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Mushroom Comparison: Turkey Tail vs. Lion's Mane

The 21st century has seen us turning back to nature to find ways to support our health. It may or may not surprise you that some “new” trends are actually very, very old. This is the case when it comes to mushrooms and their use as complementary lifestyle enhancements.

With several functional ‘shrooms to choose from, how do the different mushrooms compare? Here, we’re going to do a quick comparison of two of our favourite fungi: Turkey Tail and Lion’s Mane.

Turkey Tail (Trametes versicolor)

The Turkey Tail mushroom is a bracket fungi that grows in woodlands and resembles the tail of a wild turkey. It’s part of the Trametes versicolor family (sometimes called the Coriolus versicolor), and has been widely studied for its beneficial properties.

The first major usage of Turkey Tail mushroom appears in around 200 BC, in the Chinese Materia Medica of the Han Dynasty. It is known in traditional Chinese medicine as Tun Zhi, and appears in the Shen Nong Ben Cao - a classic text written in 200 AD which discusses the use of mushrooms for their healing potential.

A later 15th-century document, the Ben Cao Gang Mu, specifies that Coriolus versicolor should be drunk as a tea in order to benefit the Shen (spirit) and the Chi (vital energy). It was also drunk to help strengthen bones and tendons. In Japan, Turkey Tail mushroom is also historically celebrated for its potential as an antitumor mechanism, as well as helping pulmonary disease.

Through its use in traditional Chinese medicine, the Turkey Tail mushroom is used to help boost the immune system and improve the body’s ability to fight infections. It’s known to help both underactive and overactive immune functions. However, since the 60s, extracts have also been used in China and Japan alongside conventional medicine as an aid for treating a wide range of cancers.

Turkey Tail mushrooms contain B-glucans polysaccharide krestin (PSK) and polysaccharide peptide (PSP), which polysaccharides that help the function of the small intestine. As an adaptogenic herb, they can help to ease the stress factors that can deplete our body’s natural immunities, and help to stimulate energy levels. PSP in particular has been shown to help regulate gut bacteria, promoting the good stuff and helping weed out the bad.

 

small and large orange and brown turkey tail mushrooms growing on a log

Figure 1. Turkey Tail was once drunk as a tea to benefit your spirit, but now we know that it can help treat cancers along with conventional medicine. Photo by Bildagentur Zoonar GmbH. (Shutterstock).

 

Lion’s Mane (Hericium erinaceus)

The Lion’s Mane mushroom is a vast, shaggy mushroom that, unsurprisingly, resembles a lion’s mane.

Also known as “hou you gu,” or “yamabushitake,” this mushroom has been used in Asian countries like China, India, Japan, and Korea for both medicinal purposes and everyday cooking.

The mushroom itself can be enjoyed in a huge variety of ways – from raw inclusion in a salad to being dried or steeped in teas. Often Lion’s Mane mushroom can be found in health supplements as a powder.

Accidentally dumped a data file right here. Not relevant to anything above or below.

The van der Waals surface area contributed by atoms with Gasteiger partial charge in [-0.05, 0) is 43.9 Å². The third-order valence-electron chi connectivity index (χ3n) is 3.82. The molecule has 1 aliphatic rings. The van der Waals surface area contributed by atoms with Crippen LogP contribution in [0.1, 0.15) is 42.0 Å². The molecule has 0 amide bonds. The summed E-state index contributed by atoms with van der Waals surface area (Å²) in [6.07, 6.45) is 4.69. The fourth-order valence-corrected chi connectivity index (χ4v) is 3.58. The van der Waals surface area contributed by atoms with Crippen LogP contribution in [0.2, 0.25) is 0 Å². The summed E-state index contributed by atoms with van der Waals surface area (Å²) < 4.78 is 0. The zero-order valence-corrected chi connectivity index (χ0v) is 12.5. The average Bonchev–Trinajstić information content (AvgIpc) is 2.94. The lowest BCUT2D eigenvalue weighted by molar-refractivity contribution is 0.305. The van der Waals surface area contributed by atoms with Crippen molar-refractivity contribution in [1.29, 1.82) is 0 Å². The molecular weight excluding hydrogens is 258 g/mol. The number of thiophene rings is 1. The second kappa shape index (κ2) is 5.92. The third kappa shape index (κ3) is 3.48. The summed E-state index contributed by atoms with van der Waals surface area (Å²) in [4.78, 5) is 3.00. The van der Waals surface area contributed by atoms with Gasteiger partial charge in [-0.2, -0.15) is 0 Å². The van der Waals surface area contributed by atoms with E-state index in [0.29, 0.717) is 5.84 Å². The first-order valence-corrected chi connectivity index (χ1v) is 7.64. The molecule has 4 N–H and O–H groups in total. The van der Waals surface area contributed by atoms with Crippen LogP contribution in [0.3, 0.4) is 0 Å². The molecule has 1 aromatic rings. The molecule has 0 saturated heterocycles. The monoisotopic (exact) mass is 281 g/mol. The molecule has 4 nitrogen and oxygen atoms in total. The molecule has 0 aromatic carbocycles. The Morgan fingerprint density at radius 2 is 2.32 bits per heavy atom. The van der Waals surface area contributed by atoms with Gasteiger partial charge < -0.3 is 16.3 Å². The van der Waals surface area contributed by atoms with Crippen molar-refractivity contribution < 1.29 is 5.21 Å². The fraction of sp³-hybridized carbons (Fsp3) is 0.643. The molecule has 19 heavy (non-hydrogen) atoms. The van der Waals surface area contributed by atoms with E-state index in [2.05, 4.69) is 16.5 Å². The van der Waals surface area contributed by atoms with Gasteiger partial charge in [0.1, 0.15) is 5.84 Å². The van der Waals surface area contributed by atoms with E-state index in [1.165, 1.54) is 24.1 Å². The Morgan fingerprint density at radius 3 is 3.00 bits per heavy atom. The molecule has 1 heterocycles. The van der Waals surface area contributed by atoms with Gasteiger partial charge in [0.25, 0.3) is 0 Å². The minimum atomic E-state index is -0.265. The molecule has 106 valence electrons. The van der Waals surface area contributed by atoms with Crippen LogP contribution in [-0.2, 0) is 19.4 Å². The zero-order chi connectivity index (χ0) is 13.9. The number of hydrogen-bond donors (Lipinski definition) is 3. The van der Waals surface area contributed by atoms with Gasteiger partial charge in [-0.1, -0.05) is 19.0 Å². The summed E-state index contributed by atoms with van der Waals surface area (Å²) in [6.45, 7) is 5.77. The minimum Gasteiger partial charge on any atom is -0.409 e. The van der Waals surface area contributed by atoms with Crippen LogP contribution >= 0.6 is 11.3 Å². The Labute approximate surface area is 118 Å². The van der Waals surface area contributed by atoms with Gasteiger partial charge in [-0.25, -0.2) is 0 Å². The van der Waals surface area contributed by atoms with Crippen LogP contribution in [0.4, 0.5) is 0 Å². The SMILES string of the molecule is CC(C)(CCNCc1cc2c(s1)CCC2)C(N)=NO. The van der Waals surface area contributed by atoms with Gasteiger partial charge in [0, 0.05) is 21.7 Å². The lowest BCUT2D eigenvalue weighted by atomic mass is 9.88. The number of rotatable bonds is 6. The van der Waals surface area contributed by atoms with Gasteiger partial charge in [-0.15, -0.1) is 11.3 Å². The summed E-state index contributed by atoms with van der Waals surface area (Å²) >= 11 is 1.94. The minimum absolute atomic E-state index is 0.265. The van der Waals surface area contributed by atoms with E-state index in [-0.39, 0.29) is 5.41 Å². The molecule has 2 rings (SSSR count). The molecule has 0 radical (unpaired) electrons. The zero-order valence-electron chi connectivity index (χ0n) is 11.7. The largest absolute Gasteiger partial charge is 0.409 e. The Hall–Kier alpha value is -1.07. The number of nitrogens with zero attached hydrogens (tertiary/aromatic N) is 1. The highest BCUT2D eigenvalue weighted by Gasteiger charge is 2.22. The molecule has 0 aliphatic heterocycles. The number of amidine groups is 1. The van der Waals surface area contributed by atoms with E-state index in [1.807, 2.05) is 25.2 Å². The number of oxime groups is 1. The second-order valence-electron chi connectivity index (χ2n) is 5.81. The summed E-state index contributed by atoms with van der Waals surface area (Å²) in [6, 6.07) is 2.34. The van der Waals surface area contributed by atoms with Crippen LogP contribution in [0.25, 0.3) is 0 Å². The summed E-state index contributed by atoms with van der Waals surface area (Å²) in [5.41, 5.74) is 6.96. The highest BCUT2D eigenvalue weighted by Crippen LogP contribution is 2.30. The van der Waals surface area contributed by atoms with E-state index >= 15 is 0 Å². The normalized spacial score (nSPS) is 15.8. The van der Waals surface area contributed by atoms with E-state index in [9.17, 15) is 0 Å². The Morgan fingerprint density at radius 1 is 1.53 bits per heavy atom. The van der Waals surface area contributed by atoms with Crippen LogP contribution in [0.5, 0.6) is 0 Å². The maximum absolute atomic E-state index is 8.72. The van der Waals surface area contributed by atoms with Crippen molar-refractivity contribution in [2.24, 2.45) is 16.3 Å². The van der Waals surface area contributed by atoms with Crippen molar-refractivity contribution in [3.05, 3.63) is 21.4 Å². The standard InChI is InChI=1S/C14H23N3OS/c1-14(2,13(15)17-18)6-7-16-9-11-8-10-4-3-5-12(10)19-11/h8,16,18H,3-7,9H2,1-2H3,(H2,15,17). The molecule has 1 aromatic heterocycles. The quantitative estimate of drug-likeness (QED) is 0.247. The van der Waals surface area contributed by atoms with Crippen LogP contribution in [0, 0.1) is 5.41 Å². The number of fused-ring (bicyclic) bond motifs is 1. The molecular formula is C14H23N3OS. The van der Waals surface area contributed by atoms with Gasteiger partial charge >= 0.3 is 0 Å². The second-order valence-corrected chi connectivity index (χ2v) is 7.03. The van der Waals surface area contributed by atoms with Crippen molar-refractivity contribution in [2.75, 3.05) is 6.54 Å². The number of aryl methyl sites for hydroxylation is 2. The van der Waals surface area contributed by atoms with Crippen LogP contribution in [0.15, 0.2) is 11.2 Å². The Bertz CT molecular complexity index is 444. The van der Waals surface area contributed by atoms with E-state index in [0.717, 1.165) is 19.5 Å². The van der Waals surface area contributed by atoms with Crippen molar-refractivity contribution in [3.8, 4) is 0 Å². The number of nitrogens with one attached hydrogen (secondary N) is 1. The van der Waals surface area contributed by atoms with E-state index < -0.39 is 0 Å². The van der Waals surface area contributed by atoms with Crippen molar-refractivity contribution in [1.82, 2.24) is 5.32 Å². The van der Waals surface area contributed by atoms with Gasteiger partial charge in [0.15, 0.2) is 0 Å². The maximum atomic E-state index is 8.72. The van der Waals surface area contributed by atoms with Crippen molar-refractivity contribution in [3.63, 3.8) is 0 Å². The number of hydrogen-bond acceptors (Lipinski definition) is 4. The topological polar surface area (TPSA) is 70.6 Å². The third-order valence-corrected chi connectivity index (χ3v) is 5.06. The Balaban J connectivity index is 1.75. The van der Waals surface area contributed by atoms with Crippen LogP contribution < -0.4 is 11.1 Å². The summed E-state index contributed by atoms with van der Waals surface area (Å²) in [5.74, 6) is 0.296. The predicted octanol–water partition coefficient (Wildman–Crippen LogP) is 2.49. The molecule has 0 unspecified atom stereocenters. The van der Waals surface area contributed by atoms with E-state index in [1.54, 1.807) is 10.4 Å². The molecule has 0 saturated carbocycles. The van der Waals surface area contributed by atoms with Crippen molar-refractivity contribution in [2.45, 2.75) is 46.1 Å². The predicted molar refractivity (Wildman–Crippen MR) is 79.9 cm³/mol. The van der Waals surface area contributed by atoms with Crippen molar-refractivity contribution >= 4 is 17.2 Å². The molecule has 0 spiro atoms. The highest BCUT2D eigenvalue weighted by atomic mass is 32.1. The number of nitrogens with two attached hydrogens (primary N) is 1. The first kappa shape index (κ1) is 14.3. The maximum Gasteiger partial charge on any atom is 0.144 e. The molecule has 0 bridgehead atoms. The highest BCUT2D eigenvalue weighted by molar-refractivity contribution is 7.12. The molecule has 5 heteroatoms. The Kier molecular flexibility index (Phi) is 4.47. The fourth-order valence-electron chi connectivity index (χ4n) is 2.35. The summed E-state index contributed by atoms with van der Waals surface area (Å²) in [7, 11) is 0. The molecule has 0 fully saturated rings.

Throughout history, Lion's Mane mushrooms have been used for centuries thanks to their antibacterial properties. In traditional Chinese medicine, it was often incorporated into a tonic for overall health, and to enjoy a longer life. Meanwhile, Buddhist monks often used Lion’s Mane mushroom powder made into tea, which helped them to increase their meditative focus and enhance their brain power.

In more recent history, Lion's Mane has been researched to examine whether or not it can help improve cognitive health, and the studies are promising. Lion's Mane stimulates nerve growth factor (NGF). This helps to maintain the neurons in the brain responsible for memory, learning, and recollection. The reason that Lion's Mane mushroom works so effectively is thanks to the two kinds of compounds that it produces: erinacines and hericenones. Both of these compounds enjoy anti-bacterial properties and help to stimulate NGF.

Lion's Mane is believed to be particularly beneficial for people looking to give their brain power a little boost. It can help prevent “brain fog,” which is particularly useful if you’re in the throes of studying or suffering from concentration issues. Lion's Mane is also generally very effective for supporting our immune systems, as well as helping to support our digestive health.


As with many other mushrooms, Lion’s Mane is also rich in antioxidants and anti-inflammatory compounds, as well as containing a vast amount of polysaccharides, all of which help to strengthen and boost our immune systems.

image from "album botanical" with an image of a lion's mane mushroom with the caption "Lion's mane mushroom Hericium erinaceus"

Figure 2. The practically-magical lion’s mane mushroom stimulates Nerve Growth Factor in the brain, helping to protect our neurons from decay. Photo by Foxyliam. (Shutterstock).

Conclusion

While these two mushrooms are very visually distinct from each other, they come from a similar history of being used in traditional Chinese medicine. To this day, both the Turkey Tail and the Lion’s Mane are still used and appreciated for their medicinal properties. Adding one or both to a balanced diet can be a great way to enhance your health!

Have you tried incorporating Turkey Tail or Lion’s Mane in your diet? Let us know your experiences in the comments!

Cover Photos by Digoarpi from Shutterstock and Melissa McMasters from Wikimediacommons.